• Standard error: We can create our residuals by hand. Go to when our independent variable equals 1, plug in 1 to our regression equation, multiply that by our slope, add our intercept, and get \(\hat{Y}\). Then go to when our independent variable equals 2, plug in 2 to our regression equation, multiply that by our slope, add our intercept, and get \(\hat{Y}\), and do this over and over again. If we jotted down the \(\hat{Y}\) value each time we do that, we can produce our own data about how well our model predicts our actual data. One way to describe this would be through the central tendency. So we can take the mean of all of our \(\hat{Y}\)’s right? One problem is, though, is that we know our measures of central tendency don’t always do a great job at explaining something. The other thing we should do to describe data is through the spread or dispersion of a variable. So we can take the standard deviation of our residuals. What that’ll tell us is, not if our model is right on average (which is what the mean of our residuals would tell us), but whether when we are wrong – how wrong are we? We know that sometimes we might be wrong. That’s fine. But we want to know that when we are wrong, it isn’t by a lot very often. The standard deviation of our residuals is our standard error. It tells us: when my model predicts the wrong value of Y, how far off am I usually? The smaller the standard error, the better your model performs.

    • P-Value: Knowing what our standard error is, we might want to know what that implies for whether we are wrong badly enough that we should just not believe the \(\beta\) coefficient that our regression is giving us. The standard error itself doesn’t tell us that. It just tells us how off we are in making the right prediction we usually are when we are wrong, but it doesn’t tell us whether that is big enough to make us doubt whether we have actually detected either a positive or a negative relationship, but instead a null relationship. What a null relationship would imply is that the independent variable doesn’t have a positive or negative effect, but actually that it has NO effect. The p-value is the result of some fancy calculations that essentially tells us: the probability that I would have observed a \(\beta\) coefficient that large or larger if there was truly indeed a null relationship. The smaller the p-value, the less likely I would have calculated the \(\beta\) coefficient that I did. The smaller the p-value, the better. The p-value comes from a t-statistic which is your \(\frac{\beta}{Standard error}\) . The t-value then comes from a conversion between your t-statistic and the p-value. You don’t need to know how that conversion is done. But the p-value DOES directly come from your \(\beta\) and your standard error.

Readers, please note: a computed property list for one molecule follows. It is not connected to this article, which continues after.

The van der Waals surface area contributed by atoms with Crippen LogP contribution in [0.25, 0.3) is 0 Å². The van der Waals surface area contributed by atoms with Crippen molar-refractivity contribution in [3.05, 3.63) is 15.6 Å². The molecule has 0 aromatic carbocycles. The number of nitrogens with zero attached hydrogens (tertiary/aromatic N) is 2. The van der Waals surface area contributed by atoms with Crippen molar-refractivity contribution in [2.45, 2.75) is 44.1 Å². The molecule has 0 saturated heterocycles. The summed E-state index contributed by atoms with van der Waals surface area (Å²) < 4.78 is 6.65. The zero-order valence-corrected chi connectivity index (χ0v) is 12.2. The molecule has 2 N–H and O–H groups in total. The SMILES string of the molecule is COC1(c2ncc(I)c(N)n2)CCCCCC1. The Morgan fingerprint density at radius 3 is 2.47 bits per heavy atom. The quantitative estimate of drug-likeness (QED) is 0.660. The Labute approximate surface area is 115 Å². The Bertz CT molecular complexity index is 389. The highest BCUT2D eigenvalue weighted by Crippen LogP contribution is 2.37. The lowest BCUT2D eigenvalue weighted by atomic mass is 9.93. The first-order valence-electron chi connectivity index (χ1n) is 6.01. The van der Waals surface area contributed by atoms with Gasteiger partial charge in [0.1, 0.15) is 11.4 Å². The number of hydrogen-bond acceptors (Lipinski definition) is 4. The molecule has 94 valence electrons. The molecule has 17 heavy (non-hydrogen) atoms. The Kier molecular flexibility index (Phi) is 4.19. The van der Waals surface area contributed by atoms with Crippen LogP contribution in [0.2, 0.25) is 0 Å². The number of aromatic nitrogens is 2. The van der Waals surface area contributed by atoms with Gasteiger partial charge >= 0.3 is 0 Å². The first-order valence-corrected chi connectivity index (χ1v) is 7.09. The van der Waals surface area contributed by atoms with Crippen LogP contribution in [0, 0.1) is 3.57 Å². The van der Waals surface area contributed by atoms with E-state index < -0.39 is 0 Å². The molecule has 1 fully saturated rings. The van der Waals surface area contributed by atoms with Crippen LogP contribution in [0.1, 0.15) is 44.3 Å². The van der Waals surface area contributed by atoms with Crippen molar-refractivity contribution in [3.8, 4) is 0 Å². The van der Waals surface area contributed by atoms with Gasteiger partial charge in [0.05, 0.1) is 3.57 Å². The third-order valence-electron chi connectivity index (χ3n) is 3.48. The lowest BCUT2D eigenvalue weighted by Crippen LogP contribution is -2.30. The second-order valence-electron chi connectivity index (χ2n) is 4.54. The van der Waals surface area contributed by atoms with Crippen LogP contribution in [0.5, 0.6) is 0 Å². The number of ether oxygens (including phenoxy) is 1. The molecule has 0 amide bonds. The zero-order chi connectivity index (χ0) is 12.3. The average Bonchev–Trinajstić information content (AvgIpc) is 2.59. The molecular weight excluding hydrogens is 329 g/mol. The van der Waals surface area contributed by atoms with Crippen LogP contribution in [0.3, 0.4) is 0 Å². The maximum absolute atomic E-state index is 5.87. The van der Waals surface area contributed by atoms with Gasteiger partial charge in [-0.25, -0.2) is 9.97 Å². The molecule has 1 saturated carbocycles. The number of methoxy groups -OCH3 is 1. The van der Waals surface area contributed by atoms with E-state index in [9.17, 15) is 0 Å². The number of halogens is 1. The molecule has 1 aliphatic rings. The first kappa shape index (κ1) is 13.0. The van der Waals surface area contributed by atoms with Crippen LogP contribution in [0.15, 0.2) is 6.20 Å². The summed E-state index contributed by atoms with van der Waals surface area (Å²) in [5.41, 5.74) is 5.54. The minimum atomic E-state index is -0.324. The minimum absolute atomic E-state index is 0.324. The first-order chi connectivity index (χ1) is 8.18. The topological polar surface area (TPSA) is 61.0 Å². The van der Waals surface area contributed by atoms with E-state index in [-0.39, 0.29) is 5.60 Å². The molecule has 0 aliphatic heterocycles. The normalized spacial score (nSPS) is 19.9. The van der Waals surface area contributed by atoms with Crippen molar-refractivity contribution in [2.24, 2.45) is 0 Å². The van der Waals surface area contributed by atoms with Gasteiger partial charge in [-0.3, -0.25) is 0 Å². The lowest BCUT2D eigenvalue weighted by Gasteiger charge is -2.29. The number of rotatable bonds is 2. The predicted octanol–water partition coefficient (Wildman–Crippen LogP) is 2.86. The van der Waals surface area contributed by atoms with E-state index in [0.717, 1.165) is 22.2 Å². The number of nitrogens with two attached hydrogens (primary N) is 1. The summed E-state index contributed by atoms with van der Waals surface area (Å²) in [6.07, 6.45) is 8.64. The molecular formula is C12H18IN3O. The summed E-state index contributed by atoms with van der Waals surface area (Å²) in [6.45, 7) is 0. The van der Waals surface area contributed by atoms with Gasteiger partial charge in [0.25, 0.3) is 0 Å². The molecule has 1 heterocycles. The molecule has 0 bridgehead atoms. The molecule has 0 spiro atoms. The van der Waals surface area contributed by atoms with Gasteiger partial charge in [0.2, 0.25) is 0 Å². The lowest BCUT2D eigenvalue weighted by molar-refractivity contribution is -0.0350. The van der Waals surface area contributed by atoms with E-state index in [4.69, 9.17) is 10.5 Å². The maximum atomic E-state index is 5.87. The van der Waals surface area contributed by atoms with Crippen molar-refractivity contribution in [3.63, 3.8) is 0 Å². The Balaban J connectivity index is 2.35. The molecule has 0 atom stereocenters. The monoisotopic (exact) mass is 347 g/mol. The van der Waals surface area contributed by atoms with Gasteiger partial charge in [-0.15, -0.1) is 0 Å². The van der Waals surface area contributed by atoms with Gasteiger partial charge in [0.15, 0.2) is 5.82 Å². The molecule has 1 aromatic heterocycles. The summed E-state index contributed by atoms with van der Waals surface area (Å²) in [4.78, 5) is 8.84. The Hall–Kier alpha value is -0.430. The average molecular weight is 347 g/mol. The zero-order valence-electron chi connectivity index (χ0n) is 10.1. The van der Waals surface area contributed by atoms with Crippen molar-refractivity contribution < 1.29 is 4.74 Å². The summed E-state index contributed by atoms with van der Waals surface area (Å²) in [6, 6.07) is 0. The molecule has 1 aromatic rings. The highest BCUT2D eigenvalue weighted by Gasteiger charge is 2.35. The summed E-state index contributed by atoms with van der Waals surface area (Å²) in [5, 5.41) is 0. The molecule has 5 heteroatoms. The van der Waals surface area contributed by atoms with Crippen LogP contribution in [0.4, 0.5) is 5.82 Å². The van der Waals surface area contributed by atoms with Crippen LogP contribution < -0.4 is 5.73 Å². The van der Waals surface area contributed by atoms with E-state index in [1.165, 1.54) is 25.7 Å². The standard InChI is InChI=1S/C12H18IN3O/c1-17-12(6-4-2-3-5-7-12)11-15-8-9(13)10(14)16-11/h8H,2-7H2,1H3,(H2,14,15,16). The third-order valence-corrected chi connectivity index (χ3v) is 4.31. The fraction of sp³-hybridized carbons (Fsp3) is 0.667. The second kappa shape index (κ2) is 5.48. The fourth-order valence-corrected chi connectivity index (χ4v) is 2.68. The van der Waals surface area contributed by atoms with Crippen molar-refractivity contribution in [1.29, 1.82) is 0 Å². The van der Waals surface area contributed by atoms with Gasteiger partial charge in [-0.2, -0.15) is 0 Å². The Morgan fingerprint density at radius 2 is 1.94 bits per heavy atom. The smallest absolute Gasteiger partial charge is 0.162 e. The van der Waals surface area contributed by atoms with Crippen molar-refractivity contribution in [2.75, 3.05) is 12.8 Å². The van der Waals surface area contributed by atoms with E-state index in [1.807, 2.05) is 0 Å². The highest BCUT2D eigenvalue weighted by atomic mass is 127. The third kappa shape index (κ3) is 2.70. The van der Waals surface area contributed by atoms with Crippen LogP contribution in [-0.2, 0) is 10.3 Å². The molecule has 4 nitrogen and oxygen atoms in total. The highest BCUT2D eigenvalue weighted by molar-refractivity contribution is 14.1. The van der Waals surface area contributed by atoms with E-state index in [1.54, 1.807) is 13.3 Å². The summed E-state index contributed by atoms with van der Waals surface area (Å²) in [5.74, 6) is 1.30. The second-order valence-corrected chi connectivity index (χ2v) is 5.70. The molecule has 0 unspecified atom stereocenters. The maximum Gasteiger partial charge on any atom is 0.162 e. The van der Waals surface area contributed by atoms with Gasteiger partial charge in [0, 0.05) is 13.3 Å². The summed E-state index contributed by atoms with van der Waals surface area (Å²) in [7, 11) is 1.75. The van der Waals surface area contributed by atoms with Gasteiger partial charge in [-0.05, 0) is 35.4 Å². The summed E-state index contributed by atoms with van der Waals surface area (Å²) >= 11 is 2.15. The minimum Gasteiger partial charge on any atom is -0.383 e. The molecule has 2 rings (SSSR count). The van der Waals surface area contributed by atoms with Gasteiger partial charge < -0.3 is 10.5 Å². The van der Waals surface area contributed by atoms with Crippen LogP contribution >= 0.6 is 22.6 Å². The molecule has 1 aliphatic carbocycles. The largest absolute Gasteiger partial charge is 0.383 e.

• For a working .R script file with this code, go to this page

  • These concepts are hard. That is normal and fine. Keep working at them. They are important to know. While the code for regressions is relatively easy, the concepts underlying them are quite complex (as you see here). If you don’t understand the concepts, then it doesn’t matter whether or not your code gives you some sort of output. You will mischaracterize and misunderstand what that output is telling you. Be sure to put in effort to understand these concepts. This will serve you well on the exams. The code is just a way to make us avoid having to do all of these calculations by hand - it is not a substitute for knowing what it is doing.


  1. see the conditional bivariate relationships exercise↩︎